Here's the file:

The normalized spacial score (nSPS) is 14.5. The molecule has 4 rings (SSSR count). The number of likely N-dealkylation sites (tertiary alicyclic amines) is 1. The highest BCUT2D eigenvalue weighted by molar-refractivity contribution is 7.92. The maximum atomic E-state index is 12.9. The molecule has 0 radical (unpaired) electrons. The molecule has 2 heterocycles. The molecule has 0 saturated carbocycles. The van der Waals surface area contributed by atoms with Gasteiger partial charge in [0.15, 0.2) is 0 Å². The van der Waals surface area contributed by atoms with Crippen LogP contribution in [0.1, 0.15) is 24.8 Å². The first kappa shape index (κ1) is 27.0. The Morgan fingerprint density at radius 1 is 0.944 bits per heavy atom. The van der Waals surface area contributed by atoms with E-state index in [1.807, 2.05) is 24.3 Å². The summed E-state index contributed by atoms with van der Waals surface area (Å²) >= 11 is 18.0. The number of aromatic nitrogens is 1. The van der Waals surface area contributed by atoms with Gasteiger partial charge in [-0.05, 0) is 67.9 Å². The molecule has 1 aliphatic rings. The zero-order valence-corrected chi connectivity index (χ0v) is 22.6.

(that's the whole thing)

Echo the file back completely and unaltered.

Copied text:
The normalized spacial score (nSPS) is 14.5. The molecule has 4 rings (SSSR count). The number of likely N-dealkylation sites (tertiary alicyclic amines) is 1. The highest BCUT2D eigenvalue weighted by molar-refractivity contribution is 7.92. The maximum atomic E-state index is 12.9. The molecule has 0 radical (unpaired) electrons. The molecule has 2 heterocycles. The molecule has 0 saturated carbocycles. The van der Waals surface area contributed by atoms with Gasteiger partial charge in [0.15, 0.2) is 0 Å². The van der Waals surface area contributed by atoms with Crippen LogP contribution in [0.1, 0.15) is 24.8 Å². The first kappa shape index (κ1) is 27.0. The Morgan fingerprint density at radius 1 is 0.944 bits per heavy atom. The van der Waals surface area contributed by atoms with E-state index in [1.807, 2.05) is 24.3 Å². The summed E-state index contributed by atoms with van der Waals surface area (Å²) >= 11 is 18.0. The number of aromatic nitrogens is 1. The van der Waals surface area contributed by atoms with Gasteiger partial charge in [-0.05, 0) is 67.9 Å². The molecule has 1 aliphatic rings. The zero-order valence-corrected chi connectivity index (χ0v) is 22.6.